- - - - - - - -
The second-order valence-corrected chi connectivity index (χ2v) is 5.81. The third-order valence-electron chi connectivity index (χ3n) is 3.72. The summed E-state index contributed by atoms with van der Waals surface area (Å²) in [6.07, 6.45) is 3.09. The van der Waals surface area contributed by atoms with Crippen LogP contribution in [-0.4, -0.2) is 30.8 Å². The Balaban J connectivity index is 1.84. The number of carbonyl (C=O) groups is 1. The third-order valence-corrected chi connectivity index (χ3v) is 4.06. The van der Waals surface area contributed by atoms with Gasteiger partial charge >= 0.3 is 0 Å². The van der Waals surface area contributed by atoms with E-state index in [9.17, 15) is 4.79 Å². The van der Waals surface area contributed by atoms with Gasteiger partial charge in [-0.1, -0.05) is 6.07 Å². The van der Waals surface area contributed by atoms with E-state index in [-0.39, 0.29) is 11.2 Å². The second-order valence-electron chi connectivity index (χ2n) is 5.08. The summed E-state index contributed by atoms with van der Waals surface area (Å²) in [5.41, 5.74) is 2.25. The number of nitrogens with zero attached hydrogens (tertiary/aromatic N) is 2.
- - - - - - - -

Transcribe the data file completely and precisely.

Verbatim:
The second-order valence-corrected chi connectivity index (χ2v) is 5.81. The third-order valence-electron chi connectivity index (χ3n) is 3.72. The summed E-state index contributed by atoms with van der Waals surface area (Å²) in [6.07, 6.45) is 3.09. The van der Waals surface area contributed by atoms with Crippen LogP contribution in [-0.4, -0.2) is 30.8 Å². The Balaban J connectivity index is 1.84. The number of carbonyl (C=O) groups is 1. The third-order valence-corrected chi connectivity index (χ3v) is 4.06. The van der Waals surface area contributed by atoms with Gasteiger partial charge >= 0.3 is 0 Å². The van der Waals surface area contributed by atoms with E-state index in [9.17, 15) is 4.79 Å². The van der Waals surface area contributed by atoms with Gasteiger partial charge in [-0.1, -0.05) is 6.07 Å². The van der Waals surface area contributed by atoms with E-state index in [-0.39, 0.29) is 11.2 Å². The second-order valence-electron chi connectivity index (χ2n) is 5.08. The summed E-state index contributed by atoms with van der Waals surface area (Å²) in [5.41, 5.74) is 2.25. The number of nitrogens with zero attached hydrogens (tertiary/aromatic N) is 2.